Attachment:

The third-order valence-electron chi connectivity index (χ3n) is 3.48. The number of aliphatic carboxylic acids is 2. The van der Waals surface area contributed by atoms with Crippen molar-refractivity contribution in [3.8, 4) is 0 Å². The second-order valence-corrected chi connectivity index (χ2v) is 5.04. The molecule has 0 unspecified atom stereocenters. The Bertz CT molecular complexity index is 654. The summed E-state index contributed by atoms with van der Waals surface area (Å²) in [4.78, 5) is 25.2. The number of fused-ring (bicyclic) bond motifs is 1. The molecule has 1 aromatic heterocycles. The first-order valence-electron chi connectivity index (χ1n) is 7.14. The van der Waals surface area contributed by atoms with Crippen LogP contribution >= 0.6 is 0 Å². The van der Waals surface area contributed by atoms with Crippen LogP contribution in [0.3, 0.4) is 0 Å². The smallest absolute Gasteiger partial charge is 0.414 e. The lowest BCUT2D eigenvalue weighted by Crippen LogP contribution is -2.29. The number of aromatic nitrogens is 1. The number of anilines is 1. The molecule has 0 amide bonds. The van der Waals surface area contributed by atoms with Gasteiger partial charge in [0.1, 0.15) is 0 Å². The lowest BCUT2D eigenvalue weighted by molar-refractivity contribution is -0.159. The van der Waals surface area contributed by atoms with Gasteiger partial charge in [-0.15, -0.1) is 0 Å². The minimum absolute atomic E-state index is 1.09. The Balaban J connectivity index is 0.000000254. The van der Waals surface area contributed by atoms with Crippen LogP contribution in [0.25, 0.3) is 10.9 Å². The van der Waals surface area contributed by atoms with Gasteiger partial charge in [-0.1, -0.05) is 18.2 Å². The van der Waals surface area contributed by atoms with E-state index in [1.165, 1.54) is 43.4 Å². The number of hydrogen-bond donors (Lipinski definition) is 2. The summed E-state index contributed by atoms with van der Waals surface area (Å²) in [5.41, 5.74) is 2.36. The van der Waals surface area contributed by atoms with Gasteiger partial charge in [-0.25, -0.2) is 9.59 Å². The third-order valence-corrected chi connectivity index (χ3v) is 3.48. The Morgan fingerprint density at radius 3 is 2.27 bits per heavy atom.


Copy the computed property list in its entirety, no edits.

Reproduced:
The third-order valence-electron chi connectivity index (χ3n) is 3.48. The number of aliphatic carboxylic acids is 2. The van der Waals surface area contributed by atoms with Crippen molar-refractivity contribution in [3.8, 4) is 0 Å². The second-order valence-corrected chi connectivity index (χ2v) is 5.04. The molecule has 0 unspecified atom stereocenters. The Bertz CT molecular complexity index is 654. The summed E-state index contributed by atoms with van der Waals surface area (Å²) in [4.78, 5) is 25.2. The number of fused-ring (bicyclic) bond motifs is 1. The molecule has 1 aromatic heterocycles. The first-order valence-electron chi connectivity index (χ1n) is 7.14. The van der Waals surface area contributed by atoms with Crippen LogP contribution >= 0.6 is 0 Å². The van der Waals surface area contributed by atoms with Crippen LogP contribution in [0.3, 0.4) is 0 Å². The smallest absolute Gasteiger partial charge is 0.414 e. The lowest BCUT2D eigenvalue weighted by Crippen LogP contribution is -2.29. The number of aromatic nitrogens is 1. The number of anilines is 1. The molecule has 0 amide bonds. The van der Waals surface area contributed by atoms with Gasteiger partial charge in [0.1, 0.15) is 0 Å². The lowest BCUT2D eigenvalue weighted by molar-refractivity contribution is -0.159. The van der Waals surface area contributed by atoms with Gasteiger partial charge in [-0.15, -0.1) is 0 Å². The minimum absolute atomic E-state index is 1.09. The Balaban J connectivity index is 0.000000254. The van der Waals surface area contributed by atoms with Crippen LogP contribution in [0.25, 0.3) is 10.9 Å². The van der Waals surface area contributed by atoms with Gasteiger partial charge in [-0.1, -0.05) is 18.2 Å². The van der Waals surface area contributed by atoms with E-state index in [1.165, 1.54) is 43.4 Å². The number of hydrogen-bond donors (Lipinski definition) is 2. The summed E-state index contributed by atoms with van der Waals surface area (Å²) in [5.41, 5.74) is 2.36. The van der Waals surface area contributed by atoms with Gasteiger partial charge in [-0.25, -0.2) is 9.59 Å². The third-order valence-corrected chi connectivity index (χ3v) is 3.48. The Morgan fingerprint density at radius 3 is 2.27 bits per heavy atom.